The use of Microsoft's Windows Media 9 format recalls the promise of the codec when it was first demonstrated as Microsoft's Corona system. The format can reduce the payload of HDTV content and the 5.1 Surround Sound audio to as low as 6 Mb/s. The SD load to be demonstrated at NAB can be handled at 1.5 Mb/s. Tandberg's Windows Media 9 encoder will be used in the demonstration to insert the content into the broadcast signal.
"If you're a broadcaster, strategically, you want to reach out to people who aren't on cable's tether," says Mike Aldridge, lead product manager for the Windows Digital Media division. "This can provide video and data to devices like computers, TVs or a hybrid. It's another missing piece to what broadcasters can do with the new capacity."
Regarding use of the standard here in the states, Rast says it's a sensitive issue because transition is picking up steam. "As soon as people start talking about tampering with the standards and obsoleting receivers, it has the risk of slowing down the transition. And there are a number of broadcasters who have no interest in slowing down the transition. But there are others who want mobile."
One of those broadcasters is Sinclair. Ostroff says Sinclair believes that anything that demonstrates the capability of digital transmission to reach a wider audience is of interest. Three years ago, the company was involved with a demonstration of mobile transmission using the DVB standard at an 18-Mb/s data rate. This year's demonstration will replicate that one but with a system that requires only 9 Mb/s.
"The great price that broadcasters seem willing to pay," he says, "is to give up simple indoor-antenna reception, mobile reception and portability, and the business opportunities that arise out of all of that."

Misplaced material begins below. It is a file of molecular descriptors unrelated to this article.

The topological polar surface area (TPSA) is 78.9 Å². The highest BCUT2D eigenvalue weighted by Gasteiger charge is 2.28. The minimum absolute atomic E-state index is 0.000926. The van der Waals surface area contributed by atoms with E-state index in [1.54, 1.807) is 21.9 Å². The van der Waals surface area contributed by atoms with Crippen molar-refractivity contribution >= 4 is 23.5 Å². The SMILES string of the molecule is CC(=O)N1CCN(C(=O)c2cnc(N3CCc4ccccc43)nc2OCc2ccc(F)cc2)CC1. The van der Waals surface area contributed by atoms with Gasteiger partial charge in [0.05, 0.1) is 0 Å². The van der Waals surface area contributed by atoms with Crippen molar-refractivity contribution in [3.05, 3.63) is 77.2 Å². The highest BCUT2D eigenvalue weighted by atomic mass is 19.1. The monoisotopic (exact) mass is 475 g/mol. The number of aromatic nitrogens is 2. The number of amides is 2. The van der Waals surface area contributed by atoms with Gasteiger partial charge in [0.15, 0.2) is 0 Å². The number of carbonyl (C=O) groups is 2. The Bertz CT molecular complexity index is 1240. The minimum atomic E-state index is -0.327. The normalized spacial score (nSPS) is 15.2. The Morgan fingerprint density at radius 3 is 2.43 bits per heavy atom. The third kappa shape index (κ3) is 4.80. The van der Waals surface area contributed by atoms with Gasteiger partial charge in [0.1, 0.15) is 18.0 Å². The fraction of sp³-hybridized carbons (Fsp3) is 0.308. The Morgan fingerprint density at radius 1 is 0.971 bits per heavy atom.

Noting the example set by the cable industry, which constantly updates its capabilities and set-top boxes to remain current with technology, Ostroff wonders why the broadcast industry doesn't want the same flexibility with its digital standards.
"Why is the broadcast industry willing to tie itself to a 15-year-old technology like VSB" he asks, "and offer no upward mobility of technology because we have to remain compatible with a fraction of a percent of the total number of receivers in consumer's hands?"
While there is no opportunity for broadcasters to take advantage of the new technology anytime soon, it isn't ruled out for the future. ATSC President Mark Richer is interested in the demo, but, he says, the lack of backwards compatibility is a problem here in the U.S. "That isn't to say there couldn't be a migration path to it in the very long term. But, if you switch to that mode today, you can't provide programming to existing receivers or stuff in the pipeline."
With ATSC working on its own combatible enhancement of 8-VSB, long term could become very long term. But the demonstration could lay the groundwork for one of those "told you so" moments.
"I'm hopeful," says Ostroff, "that, when broadcasters see millions of automobiles built with TVs in the back seat and people in Europe receiving signals on cellphones and PDAs, someone will remember that, at NAB 2003, there was a demonstration of mobile and portability applications."